What drives top sales performance in the UK today? Here are some of the key themes:
Top sellers earn trust while acknowledging price pressures Sales professionals worldwide agree that trust is the most important factor helping them to close deals – and top sales performers in the UK agree, with 33% ranking trust as the most important factor. However, top sales professionals are also quick to acknowledge the price pressures that UK buyers are under in economically uncertain times, ranking price as more important than their peers in Europe. The value of trust often comes from the ability to make a case for a given price delivering ongoing value and ROI to a customer – even when budgets are tight.
Top sellers use more sales technology – and use it more often The use of sales technology is the most striking characteristic of the UK’s top sellers. They use a greater range of sales tools, use them more often, and attach greater importance to them in the selling process. Three quarters (74%) of top sellers say they are spending more time using sales technology this year than last. They are 59% more likely to use productivity apps, 41% more likely to use email tracking, 29% more likely to use sales intelligence technology and 23% more likely to use enterprise communication tools. Top sellers are twice as likely to use LinkedIn Sales Navigator for networking and sales intelligence, with 63% of them doing so, compared to 33% of their peers.
Top sellers attach a far higher priority to social media Social media has become a key part of the buyer journey – and a key part of the sales process. Among the UK-based B2B buyers in the State of Sales survey, 77% use social media to learn about products and services, 70% say they’re more likely to consider products or services when sales professionals have an informative LinkedIn profile, and 63% say they’re more likely to consider them when a sales person reaches out on LinkedIn. In the UK, sales performance increases when sellers align their approach with how buyers use social. Top sales performers are significantly more likely to describe social networks as very important for closing deals, with 69% doing so compared to 40% of their peers.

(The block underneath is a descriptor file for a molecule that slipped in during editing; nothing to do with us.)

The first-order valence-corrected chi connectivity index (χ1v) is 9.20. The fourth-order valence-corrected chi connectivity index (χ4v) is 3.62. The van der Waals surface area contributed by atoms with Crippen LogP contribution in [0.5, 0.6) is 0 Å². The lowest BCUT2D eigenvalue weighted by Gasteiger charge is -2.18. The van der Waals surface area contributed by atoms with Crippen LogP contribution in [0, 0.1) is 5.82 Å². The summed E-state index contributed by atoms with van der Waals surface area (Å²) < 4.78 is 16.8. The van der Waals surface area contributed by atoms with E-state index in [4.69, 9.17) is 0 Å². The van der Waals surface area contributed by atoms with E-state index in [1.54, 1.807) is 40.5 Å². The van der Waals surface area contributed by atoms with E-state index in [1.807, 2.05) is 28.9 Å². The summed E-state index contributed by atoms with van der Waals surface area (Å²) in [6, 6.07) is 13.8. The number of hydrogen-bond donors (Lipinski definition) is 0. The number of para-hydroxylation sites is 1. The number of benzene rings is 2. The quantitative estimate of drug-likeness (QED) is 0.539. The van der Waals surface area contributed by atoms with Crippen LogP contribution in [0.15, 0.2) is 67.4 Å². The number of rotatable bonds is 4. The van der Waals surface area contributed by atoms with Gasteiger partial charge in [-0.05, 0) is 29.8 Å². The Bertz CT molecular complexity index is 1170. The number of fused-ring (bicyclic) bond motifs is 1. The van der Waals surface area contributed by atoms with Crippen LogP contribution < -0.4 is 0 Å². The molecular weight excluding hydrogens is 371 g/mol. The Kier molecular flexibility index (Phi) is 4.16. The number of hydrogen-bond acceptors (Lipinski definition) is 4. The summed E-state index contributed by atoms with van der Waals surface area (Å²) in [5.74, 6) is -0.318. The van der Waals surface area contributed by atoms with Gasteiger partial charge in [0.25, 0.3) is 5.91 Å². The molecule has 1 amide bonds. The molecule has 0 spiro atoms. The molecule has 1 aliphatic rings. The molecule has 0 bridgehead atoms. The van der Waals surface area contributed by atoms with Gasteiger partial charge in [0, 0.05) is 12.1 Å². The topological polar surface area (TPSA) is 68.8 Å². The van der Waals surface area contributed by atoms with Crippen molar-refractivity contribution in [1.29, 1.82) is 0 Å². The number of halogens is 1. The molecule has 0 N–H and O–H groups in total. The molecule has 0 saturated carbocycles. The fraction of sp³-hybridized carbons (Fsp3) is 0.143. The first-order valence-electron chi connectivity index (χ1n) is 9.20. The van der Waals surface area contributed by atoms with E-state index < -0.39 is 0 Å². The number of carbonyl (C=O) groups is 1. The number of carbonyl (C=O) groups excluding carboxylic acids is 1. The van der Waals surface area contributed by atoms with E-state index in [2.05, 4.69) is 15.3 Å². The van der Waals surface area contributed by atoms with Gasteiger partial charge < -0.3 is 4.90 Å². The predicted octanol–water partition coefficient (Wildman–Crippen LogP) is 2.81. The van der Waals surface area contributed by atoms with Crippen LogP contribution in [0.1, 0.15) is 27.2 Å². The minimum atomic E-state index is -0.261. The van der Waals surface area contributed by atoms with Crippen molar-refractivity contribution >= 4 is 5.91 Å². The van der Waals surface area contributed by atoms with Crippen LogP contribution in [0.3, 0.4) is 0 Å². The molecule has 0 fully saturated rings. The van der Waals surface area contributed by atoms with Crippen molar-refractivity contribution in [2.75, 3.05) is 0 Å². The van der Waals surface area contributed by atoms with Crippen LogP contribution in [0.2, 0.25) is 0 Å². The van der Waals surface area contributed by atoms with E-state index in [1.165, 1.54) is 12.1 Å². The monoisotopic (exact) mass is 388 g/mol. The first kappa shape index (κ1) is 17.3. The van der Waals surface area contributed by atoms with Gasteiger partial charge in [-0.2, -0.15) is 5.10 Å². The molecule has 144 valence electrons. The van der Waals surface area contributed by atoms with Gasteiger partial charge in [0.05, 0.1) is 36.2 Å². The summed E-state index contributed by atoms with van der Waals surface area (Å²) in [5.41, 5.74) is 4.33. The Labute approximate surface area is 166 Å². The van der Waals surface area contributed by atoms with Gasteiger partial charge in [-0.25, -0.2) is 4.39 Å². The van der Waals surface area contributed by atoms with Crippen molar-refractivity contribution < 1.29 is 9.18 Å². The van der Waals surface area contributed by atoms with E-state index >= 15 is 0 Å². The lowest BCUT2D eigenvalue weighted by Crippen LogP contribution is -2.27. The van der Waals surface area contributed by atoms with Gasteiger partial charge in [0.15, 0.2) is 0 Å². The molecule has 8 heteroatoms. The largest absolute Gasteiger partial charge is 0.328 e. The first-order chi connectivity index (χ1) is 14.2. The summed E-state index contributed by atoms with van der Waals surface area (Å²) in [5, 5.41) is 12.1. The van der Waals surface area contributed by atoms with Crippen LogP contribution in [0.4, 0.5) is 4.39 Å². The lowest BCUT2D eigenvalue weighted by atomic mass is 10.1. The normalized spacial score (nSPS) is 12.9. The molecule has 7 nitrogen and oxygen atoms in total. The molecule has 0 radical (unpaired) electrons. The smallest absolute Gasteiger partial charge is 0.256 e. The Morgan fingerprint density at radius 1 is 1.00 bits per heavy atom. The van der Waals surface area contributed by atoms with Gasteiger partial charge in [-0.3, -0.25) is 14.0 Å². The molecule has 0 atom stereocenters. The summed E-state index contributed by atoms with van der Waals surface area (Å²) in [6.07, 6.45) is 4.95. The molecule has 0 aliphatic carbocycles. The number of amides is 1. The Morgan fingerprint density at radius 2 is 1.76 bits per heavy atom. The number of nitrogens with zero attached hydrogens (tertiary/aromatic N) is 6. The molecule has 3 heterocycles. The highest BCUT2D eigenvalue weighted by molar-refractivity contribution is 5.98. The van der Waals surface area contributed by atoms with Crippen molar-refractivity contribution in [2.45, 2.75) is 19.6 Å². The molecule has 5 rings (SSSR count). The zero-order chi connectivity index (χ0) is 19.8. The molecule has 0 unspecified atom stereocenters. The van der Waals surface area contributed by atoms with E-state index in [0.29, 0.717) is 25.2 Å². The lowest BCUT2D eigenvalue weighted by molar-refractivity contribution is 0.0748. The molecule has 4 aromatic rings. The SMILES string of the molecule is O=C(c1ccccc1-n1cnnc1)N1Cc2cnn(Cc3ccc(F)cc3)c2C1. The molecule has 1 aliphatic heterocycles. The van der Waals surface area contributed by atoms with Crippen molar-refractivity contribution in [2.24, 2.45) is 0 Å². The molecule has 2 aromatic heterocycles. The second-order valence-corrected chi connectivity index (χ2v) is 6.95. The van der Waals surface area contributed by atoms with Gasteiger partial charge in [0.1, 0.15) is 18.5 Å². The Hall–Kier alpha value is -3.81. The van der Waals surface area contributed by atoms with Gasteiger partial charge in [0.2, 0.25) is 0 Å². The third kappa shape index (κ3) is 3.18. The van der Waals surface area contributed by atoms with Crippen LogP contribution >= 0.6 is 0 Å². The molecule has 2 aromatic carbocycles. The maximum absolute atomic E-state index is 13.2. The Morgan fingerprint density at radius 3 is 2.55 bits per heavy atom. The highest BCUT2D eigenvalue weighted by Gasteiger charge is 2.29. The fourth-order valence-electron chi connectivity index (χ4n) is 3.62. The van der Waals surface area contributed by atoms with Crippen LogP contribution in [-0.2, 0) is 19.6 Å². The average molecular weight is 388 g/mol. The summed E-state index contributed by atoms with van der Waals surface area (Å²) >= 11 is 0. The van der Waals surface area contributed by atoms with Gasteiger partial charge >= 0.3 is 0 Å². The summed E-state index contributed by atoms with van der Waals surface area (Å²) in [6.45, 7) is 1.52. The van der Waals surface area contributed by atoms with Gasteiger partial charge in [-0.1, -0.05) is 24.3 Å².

Top sellers have sales organisations focused on alignment with marketing How can organisations best support their sales teams to help elevate performance? The State of Sales research makes a strong case for paying close attention to sales and marketing alignment. Across every market, top sellers consistently report a closer working relationship with marketing – and this is particularly pronounced in the UK.
Top sales performers in the UK are almost twice as likely (59% vs 31%) to describe working very closely with marketing – and as a result, they are almost three times more likely (60% vs 22%) to describe the quality of marketing leads as ‘Excellent’. Across all of the factors that distinguish the top group of sales people from the rest, it’s this quality of marketing support that stands out as statistically the most significant.
A closer working relationship with marketing cuts both ways. Top sellers benefit from significantly higher-quality leads – but they are also far more likely to credit marketing with a major role in their success. They are 30% more likely to rate the importance of marketing in closing deals at 8 out of 10 or above. This suggests organisations that have succeeded in building a positive culture of collaboration across the two functions.
Top sellers deliver on buyers’ priorities In working effectively with marketing, using technology for meaningful sales intelligence, and focusing on building trust, top sellers are delivering the precise experience that B2B buyers are looking for. Among the UK’s buyers, at least 89% say they are more likely to consider products and services from sales reps who understand their business’s needs, understand their own specific role, and personalise their approach to fit. A similar proportion (85%) describe consistency across sales and marketing as important. Trustworthy, meanwhile is the single most valued quality in a sales professional, nominated by 48% of buyers.